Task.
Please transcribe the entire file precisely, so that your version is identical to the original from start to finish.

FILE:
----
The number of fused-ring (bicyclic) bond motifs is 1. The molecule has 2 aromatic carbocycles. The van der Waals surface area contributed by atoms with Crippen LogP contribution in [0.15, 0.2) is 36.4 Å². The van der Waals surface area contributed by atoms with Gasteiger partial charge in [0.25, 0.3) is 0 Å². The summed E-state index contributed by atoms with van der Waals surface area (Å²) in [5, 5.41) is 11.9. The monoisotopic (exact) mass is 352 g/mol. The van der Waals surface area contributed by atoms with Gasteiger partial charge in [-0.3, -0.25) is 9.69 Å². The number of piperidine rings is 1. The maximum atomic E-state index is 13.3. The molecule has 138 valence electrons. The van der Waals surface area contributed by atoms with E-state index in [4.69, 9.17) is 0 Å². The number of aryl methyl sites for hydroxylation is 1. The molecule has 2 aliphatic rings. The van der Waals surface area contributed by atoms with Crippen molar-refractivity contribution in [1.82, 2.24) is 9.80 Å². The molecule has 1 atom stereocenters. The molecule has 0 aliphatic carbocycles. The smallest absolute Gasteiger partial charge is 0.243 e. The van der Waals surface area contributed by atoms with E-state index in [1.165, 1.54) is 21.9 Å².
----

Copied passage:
The number of fused-ring (bicyclic) bond motifs is 1. The molecule has 2 aromatic carbocycles. The van der Waals surface area contributed by atoms with Crippen LogP contribution in [0.15, 0.2) is 36.4 Å². The van der Waals surface area contributed by atoms with Gasteiger partial charge in [0.25, 0.3) is 0 Å². The summed E-state index contributed by atoms with van der Waals surface area (Å²) in [5, 5.41) is 11.9. The monoisotopic (exact) mass is 352 g/mol. The van der Waals surface area contributed by atoms with Gasteiger partial charge in [-0.3, -0.25) is 9.69 Å². The number of piperidine rings is 1. The maximum atomic E-state index is 13.3. The molecule has 138 valence electrons. The van der Waals surface area contributed by atoms with E-state index in [4.69, 9.17) is 0 Å². The number of aryl methyl sites for hydroxylation is 1. The molecule has 2 aliphatic rings. The van der Waals surface area contributed by atoms with Crippen molar-refractivity contribution in [1.82, 2.24) is 9.80 Å². The molecule has 1 atom stereocenters. The molecule has 0 aliphatic carbocycles. The smallest absolute Gasteiger partial charge is 0.243 e. The van der Waals surface area contributed by atoms with E-state index in [1.165, 1.54) is 21.9 Å².